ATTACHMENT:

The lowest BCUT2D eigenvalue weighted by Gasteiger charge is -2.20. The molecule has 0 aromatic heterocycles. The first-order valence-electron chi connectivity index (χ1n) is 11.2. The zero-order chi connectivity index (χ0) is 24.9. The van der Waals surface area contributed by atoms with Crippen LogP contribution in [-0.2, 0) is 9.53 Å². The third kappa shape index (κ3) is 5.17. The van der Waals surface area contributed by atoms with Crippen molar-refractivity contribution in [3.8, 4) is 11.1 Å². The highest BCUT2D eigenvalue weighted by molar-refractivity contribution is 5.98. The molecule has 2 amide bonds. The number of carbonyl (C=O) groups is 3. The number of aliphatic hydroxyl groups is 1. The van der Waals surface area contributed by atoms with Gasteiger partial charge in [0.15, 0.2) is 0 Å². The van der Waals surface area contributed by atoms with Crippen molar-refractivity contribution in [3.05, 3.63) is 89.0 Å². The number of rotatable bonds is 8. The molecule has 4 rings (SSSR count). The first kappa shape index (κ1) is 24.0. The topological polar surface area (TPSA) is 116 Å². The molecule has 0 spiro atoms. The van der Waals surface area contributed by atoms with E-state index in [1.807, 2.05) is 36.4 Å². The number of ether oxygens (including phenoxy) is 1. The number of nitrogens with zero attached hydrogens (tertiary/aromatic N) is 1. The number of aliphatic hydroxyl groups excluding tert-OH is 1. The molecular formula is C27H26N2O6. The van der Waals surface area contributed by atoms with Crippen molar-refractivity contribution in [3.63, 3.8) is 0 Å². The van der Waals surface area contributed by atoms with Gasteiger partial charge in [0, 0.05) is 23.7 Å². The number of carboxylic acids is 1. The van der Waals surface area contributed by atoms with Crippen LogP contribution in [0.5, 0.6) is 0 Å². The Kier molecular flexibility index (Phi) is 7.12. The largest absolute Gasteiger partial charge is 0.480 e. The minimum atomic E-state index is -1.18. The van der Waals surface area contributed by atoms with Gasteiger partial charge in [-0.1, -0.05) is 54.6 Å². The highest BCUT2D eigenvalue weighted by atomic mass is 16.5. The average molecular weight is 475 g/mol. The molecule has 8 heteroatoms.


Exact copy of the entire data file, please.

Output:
The lowest BCUT2D eigenvalue weighted by Gasteiger charge is -2.20. The molecule has 0 aromatic heterocycles. The first-order valence-electron chi connectivity index (χ1n) is 11.2. The zero-order chi connectivity index (χ0) is 24.9. The van der Waals surface area contributed by atoms with Crippen LogP contribution in [-0.2, 0) is 9.53 Å². The third kappa shape index (κ3) is 5.17. The van der Waals surface area contributed by atoms with Crippen molar-refractivity contribution in [3.8, 4) is 11.1 Å². The highest BCUT2D eigenvalue weighted by molar-refractivity contribution is 5.98. The molecule has 2 amide bonds. The number of carbonyl (C=O) groups is 3. The number of aliphatic hydroxyl groups is 1. The van der Waals surface area contributed by atoms with Gasteiger partial charge in [0.15, 0.2) is 0 Å². The van der Waals surface area contributed by atoms with Crippen molar-refractivity contribution in [3.05, 3.63) is 89.0 Å². The number of rotatable bonds is 8. The molecule has 4 rings (SSSR count). The first kappa shape index (κ1) is 24.0. The topological polar surface area (TPSA) is 116 Å². The molecule has 0 spiro atoms. The van der Waals surface area contributed by atoms with E-state index in [1.807, 2.05) is 36.4 Å². The number of ether oxygens (including phenoxy) is 1. The number of nitrogens with zero attached hydrogens (tertiary/aromatic N) is 1. The number of aliphatic hydroxyl groups excluding tert-OH is 1. The molecular formula is C27H26N2O6. The van der Waals surface area contributed by atoms with Crippen molar-refractivity contribution in [3.63, 3.8) is 0 Å². The van der Waals surface area contributed by atoms with Gasteiger partial charge in [0, 0.05) is 23.7 Å². The number of carboxylic acids is 1. The van der Waals surface area contributed by atoms with Crippen LogP contribution in [0.5, 0.6) is 0 Å². The Kier molecular flexibility index (Phi) is 7.12. The largest absolute Gasteiger partial charge is 0.480 e. The minimum atomic E-state index is -1.18. The van der Waals surface area contributed by atoms with Gasteiger partial charge in [-0.1, -0.05) is 54.6 Å². The highest BCUT2D eigenvalue weighted by atomic mass is 16.5. The average molecular weight is 475 g/mol. The molecule has 8 heteroatoms.